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Copyright @ Whitman: Home

Definitions

WHAT IS COPYRIGHT?

Copyright is a form of protection provided by the laws of the United States (Title 17, U.S. Code) to the authors of “original works of authorship,” including, but not limited to literary, dramatic, musical, artistic and other works.  This protection applies to both published and unpublished works.

 

WHAT IS FAIR USE?

Purposes of use under which using a copyright work may be considered fair (Section 107).  Examples include criticism, commentary, news reporting, teaching, scholarship and research.

What Is Protected By Copyright?

According to Section 102 of Title 17, protected works include:

  • literary works
  • musical works, including any accompanying words
  • dramatic works, including any accompanying music
  • pantomimes and choreography
  • pictorial, graphic and sculptural works
  • motion pictures and other audiovisual works
  • sound recordings
  • architectural works
  • webpages
  • software code
  • email

In other words, any form of creative expression that has a fixed or tangible form.

Disclaimer

The Copyright Policy endorsed by Whitman College, and the supporting documents from these webpages have been developed to assist the Whitman community in learning about the copyright law and making informed, careful and situation-sensitive decisions about the lawful and fair use of works created by others. While every effort has been made to present clear and accurate information, the use of this website should not substitute for legal advice.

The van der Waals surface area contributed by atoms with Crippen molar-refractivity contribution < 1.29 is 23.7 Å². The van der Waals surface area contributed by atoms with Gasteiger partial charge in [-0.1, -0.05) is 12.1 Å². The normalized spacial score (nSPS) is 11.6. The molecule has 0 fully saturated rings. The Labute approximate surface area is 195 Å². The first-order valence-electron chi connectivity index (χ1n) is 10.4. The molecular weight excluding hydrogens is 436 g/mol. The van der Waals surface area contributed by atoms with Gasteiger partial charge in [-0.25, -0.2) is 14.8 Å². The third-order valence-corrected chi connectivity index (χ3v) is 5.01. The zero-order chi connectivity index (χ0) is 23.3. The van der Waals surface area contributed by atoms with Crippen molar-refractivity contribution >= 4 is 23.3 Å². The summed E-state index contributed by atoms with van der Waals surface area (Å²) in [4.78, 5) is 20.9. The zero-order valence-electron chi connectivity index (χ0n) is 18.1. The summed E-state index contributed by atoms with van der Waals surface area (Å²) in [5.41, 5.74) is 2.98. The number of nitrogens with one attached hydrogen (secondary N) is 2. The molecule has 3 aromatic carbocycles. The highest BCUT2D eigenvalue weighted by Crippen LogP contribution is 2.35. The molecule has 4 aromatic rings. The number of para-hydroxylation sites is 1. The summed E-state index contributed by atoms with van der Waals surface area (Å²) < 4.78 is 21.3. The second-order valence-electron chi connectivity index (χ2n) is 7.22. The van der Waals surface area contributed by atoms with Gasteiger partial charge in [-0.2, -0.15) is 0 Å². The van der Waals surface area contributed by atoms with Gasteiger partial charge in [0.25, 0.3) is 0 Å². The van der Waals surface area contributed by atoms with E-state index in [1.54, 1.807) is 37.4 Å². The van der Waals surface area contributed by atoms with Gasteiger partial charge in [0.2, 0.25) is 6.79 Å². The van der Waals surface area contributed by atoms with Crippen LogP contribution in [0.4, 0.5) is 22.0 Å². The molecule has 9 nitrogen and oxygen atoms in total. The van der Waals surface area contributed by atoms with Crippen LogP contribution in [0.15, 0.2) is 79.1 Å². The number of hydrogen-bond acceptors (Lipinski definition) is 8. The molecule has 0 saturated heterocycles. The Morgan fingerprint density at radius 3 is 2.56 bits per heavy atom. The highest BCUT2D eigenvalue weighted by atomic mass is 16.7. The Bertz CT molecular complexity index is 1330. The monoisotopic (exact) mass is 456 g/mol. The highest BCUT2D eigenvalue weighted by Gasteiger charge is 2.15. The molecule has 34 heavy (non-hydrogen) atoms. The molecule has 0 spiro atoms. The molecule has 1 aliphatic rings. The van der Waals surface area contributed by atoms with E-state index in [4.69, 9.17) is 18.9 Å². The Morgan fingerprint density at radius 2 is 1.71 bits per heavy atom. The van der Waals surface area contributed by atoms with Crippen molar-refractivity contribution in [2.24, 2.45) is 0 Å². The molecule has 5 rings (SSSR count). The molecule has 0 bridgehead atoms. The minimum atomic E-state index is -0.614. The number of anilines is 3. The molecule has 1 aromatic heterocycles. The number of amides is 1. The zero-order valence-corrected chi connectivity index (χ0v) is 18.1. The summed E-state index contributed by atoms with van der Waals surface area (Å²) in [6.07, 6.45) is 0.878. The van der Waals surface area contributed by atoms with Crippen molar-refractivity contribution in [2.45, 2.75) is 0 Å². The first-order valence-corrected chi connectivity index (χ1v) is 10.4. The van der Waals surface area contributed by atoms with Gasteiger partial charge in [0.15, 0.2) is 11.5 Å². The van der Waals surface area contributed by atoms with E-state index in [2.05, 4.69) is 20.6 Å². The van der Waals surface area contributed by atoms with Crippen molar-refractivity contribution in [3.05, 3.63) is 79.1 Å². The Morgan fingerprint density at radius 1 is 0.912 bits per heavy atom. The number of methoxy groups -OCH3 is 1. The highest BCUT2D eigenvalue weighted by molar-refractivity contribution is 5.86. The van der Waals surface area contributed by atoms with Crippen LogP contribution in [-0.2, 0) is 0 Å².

Acknowledgements

Adapted, revised and used with permission.  With thanks to:

  • Peter Gilbert, Seeley G. Mudd Library, Lawrence University
  • Kristen LaBonte, Davidson Library, University of California, Santa Barbara
  • Ruth Wallach, University of Southern California
  • Kirstin Dougan, Music & Performing Arts Library, University of Illinois at Urbana-Champaign
  • Gabriela Sontag, University of Redlands

What are the Rights Held by Copyright Holders?

  • Reproduction
  • Distribution
  • Derivative works
  • Public performance
  • Public display
  • Public performance by 'means of digital audio transmission' (applied to sound recordings only)

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